Inventory

reference

We recommend that you first read the overview on Inventory in order to familiarize yourself with the concept and how it is used in Mender. This tutorial is about how to change the Inventory attributes reported by the Mender client.

Basic rules for inventory attributes

Periodically, the Mender client runs every executable file with the mender-inventory- prefix from the /usr/share/mender/inventory directory. It then parses each line read from the standard output of the script according to the following format:

name0=value0\n
.
.
nameN=valueN\n

The client reports the attributes via the device inventory service API calls, by issuing PATCH /device/attributes.

Lists of values

The client merges attributes appearing multiple times into lists. For example, the following output from the inventory executable:

interface=eth0
ip_address_eth0=192.168.1.1
interface=wlan0
ip_address_wlan0=172.27.1.1

will lead to the following attributes:

interface = [eth0, wlan0]
ip_address_eth0 = 192.168.1.1
ip_address_wlan0 = 172.27.1.1

Special characters

You cannot use a literal new line character in attribute names or values. To support new lines or other special characters, use URL-style encoding. For instance, if you want to encode:

multilinekey=value1\nvalue0

you have to use:

multilinekey=value1%0Avalue0

Example inventory script

Let's assume you want to create a group of devices called "LinuxDevicesInKrakow". To achieve this, obviously we need to collect the information from the device about its localization and deliver it to the server. Your best choice to do it in a portable manner, is to use an inventory attribute script. The following listing shows an example of such a script, gathering information on the localization from the network.

#!/bin/sh
#
# The example script collects geo localization information
#
function err() {
 local rc=$1

 shift
 echo "${0}: $*" >&2
 exit $rc
}

# find the ip address
ip=`wget -qO /dev/stdout --header "Content-Type: text/plain;" \
     --header 'Host: ifconfig.io' --header 'User-Agent: curl/7.67.0' \
     --header 'Accept: */*' ifconfig.io | tail -1`

[ -n "${ip}" ] || err 2 "Unable to get the IP address from ifconfig.io"

# get the information, see https://www.ipvigilante.com/api-developer-docs/
geo=`wget -qO /dev/stdout https://ipvigilante.com/csv/${ip} 2>/dev/null`

[ -n "${geo}" ] || err 3 "Unable to get the geolocalization data from ipvigilante.com"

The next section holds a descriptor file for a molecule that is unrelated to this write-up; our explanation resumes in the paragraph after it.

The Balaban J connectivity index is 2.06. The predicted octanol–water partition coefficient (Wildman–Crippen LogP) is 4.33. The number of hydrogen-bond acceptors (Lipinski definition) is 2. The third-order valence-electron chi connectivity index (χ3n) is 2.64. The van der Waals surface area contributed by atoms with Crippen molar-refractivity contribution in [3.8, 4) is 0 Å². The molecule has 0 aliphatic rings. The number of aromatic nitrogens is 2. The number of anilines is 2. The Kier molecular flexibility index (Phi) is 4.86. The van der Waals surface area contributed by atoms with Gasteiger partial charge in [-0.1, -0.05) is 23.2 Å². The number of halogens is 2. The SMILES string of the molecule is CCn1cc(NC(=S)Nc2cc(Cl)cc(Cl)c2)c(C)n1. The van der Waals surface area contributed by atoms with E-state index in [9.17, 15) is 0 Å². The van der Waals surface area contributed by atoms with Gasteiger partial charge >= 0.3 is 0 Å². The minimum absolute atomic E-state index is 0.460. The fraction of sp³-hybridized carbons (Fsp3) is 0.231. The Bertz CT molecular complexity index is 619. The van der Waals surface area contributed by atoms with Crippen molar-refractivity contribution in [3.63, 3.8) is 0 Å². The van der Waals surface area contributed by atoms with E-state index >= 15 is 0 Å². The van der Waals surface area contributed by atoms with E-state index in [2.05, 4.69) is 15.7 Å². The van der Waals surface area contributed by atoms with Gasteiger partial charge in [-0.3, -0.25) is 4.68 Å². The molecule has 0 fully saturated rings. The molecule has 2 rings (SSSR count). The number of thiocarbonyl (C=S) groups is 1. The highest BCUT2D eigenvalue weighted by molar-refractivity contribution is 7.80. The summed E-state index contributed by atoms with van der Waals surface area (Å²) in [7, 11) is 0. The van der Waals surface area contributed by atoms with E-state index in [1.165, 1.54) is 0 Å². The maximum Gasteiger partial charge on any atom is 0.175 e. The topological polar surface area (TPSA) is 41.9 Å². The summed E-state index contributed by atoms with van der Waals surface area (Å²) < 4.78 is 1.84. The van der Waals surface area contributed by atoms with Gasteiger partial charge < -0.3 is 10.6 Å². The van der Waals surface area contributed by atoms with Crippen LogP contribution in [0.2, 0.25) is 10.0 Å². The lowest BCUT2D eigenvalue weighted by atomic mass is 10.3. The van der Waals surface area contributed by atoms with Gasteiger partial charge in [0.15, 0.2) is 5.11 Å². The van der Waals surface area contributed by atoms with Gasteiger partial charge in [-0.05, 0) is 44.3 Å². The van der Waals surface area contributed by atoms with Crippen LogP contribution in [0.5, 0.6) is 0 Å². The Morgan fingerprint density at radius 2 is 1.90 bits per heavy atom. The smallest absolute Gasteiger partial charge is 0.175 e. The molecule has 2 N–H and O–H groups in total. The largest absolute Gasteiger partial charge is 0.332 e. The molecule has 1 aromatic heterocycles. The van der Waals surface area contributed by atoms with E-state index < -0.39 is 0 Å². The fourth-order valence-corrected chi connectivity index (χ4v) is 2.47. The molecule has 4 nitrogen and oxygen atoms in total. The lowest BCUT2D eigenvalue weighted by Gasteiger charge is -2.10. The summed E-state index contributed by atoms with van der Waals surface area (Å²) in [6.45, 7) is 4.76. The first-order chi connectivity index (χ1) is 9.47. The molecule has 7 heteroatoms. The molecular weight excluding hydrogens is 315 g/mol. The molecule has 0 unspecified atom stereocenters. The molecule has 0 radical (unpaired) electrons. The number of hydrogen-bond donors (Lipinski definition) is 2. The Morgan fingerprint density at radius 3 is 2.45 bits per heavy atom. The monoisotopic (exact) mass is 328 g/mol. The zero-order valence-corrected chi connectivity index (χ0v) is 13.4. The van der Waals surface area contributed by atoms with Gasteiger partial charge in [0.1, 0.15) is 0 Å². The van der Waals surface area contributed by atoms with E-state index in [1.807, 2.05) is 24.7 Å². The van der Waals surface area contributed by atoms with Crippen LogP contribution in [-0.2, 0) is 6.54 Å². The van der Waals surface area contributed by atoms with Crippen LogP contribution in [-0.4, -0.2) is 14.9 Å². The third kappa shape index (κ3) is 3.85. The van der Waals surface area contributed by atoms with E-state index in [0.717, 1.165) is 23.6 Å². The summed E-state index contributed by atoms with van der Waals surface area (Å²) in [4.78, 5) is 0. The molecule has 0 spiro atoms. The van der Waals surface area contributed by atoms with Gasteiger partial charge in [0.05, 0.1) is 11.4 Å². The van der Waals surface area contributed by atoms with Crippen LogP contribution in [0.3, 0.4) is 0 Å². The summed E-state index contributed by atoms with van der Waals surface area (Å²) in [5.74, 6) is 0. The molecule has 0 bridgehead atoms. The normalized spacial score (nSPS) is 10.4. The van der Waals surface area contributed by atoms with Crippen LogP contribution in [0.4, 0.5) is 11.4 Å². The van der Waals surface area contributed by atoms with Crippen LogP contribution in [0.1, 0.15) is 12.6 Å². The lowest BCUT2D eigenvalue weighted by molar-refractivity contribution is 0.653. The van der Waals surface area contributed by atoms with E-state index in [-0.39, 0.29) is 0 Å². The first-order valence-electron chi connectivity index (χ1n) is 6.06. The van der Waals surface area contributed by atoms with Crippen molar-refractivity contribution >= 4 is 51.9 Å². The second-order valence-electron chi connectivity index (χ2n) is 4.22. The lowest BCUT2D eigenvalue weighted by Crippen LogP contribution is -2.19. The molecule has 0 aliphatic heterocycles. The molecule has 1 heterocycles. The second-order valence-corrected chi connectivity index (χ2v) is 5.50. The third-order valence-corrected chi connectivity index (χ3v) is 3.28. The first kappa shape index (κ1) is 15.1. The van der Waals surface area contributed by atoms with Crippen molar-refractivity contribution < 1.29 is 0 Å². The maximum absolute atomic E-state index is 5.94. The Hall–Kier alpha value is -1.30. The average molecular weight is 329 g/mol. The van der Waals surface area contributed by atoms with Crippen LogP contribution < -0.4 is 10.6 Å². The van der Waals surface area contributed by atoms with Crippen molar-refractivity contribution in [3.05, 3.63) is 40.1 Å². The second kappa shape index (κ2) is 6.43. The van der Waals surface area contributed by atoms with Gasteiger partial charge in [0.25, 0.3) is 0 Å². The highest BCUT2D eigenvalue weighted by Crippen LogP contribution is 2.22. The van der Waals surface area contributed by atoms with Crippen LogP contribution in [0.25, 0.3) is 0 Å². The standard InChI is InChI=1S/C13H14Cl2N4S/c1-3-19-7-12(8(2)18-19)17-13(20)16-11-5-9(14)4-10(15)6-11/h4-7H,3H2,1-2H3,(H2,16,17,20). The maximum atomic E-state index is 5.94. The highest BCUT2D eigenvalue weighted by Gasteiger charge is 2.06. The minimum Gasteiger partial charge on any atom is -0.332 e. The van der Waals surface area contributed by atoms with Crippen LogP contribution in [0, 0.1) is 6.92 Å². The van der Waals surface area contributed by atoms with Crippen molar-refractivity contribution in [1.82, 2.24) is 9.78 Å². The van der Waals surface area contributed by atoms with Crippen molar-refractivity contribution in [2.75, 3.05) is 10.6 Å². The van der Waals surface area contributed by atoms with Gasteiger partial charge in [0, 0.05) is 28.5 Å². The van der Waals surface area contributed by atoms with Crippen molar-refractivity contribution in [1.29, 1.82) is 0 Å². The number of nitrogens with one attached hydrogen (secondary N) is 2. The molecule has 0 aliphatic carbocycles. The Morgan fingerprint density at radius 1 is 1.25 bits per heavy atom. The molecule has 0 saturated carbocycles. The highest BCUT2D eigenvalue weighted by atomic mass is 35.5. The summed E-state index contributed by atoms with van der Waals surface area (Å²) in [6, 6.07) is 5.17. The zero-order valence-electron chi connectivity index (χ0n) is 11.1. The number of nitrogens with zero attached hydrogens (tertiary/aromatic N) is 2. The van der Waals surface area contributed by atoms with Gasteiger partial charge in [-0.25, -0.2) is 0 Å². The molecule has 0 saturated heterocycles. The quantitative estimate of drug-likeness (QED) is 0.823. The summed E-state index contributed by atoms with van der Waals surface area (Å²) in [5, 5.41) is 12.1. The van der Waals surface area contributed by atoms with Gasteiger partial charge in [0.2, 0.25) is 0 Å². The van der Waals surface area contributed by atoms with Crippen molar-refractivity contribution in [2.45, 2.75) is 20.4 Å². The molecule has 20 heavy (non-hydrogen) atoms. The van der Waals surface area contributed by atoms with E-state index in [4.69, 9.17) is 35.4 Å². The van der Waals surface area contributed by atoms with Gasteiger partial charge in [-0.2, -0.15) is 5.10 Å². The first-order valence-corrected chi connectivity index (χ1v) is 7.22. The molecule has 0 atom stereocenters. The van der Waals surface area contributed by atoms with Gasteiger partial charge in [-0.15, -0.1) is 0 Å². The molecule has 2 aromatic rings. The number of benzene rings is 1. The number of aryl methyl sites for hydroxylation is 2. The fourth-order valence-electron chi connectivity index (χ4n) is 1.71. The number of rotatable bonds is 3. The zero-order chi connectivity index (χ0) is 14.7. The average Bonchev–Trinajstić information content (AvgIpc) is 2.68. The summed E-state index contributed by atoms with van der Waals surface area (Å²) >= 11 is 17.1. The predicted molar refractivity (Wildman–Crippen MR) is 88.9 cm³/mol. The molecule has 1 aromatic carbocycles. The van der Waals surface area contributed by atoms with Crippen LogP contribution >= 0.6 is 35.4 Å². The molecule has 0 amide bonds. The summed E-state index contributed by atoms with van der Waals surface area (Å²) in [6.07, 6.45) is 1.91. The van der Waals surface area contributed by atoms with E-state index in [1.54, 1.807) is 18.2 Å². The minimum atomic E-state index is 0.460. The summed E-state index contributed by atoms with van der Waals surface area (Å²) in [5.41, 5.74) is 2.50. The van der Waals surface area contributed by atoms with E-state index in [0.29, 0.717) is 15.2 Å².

# the names of the attributes holding the localization data can be configured here
ATTR_NAME_IP="a-ip"
ATTR_NAME_CONTINENT="a-continent"
ATTR_NAME_COUNTRY="a-country"
ATTR_NAME_CITY="a-city"

echo "${geo}" | awk -v ip="${ATTR_NAME_IP}" -v continent="${ATTR_NAME_CONTINENT}" \
    -v country="${ATTR_NAME_COUNTRY}" -v city="${ATTR_NAME_CITY}" -F',' \
    ' length($NF) == 0 { exit(4) }
      { printf("%s=%s\n%s=%s\n%s=%s\n%s=%s\n",ip,$1,continent,$2,country,$3,city,$6) }
    '

The above example first gets the public source ip address of the IP packets originating from the device. It then calls an API endpoint to get the geo localization data, parses the response data, and finally prints it to standard output in the format "attribute_name=attribute_value". You should store this script in the /usr/share/mender/inventory directory, giving it a name, for example mender-inventory-geo.sh and executable permissions:

chmod 700 /usr/share/mender/inventory/mender-inventory-geo.sh

Example output of the above script looks like this:

a-ip=x.x.x.x
a-continent=Europe
a-country=Poland
a-city=Krakow

You can find some more useful scripts in https://github.com/mendersoftware/mender/support directory.

Default inventory

By default, and without any inventory scripts added, the Mender client sends the following attributes:

name meaning example value
device_type type of the device "raspberrypi4"
artifact_name name of the currently installed artifact "release-v1"
mender_client_version client version "2.4.0"

Final remarks

You should not use inventory attributes to uniquely identify a device. They are intended to store information, for searching, sorting and filtering devices in the Mender server.

Found errors? Think you can improve this documentation? Simply click the Edit link at the top of the page, and then the icon on Github to submit changes.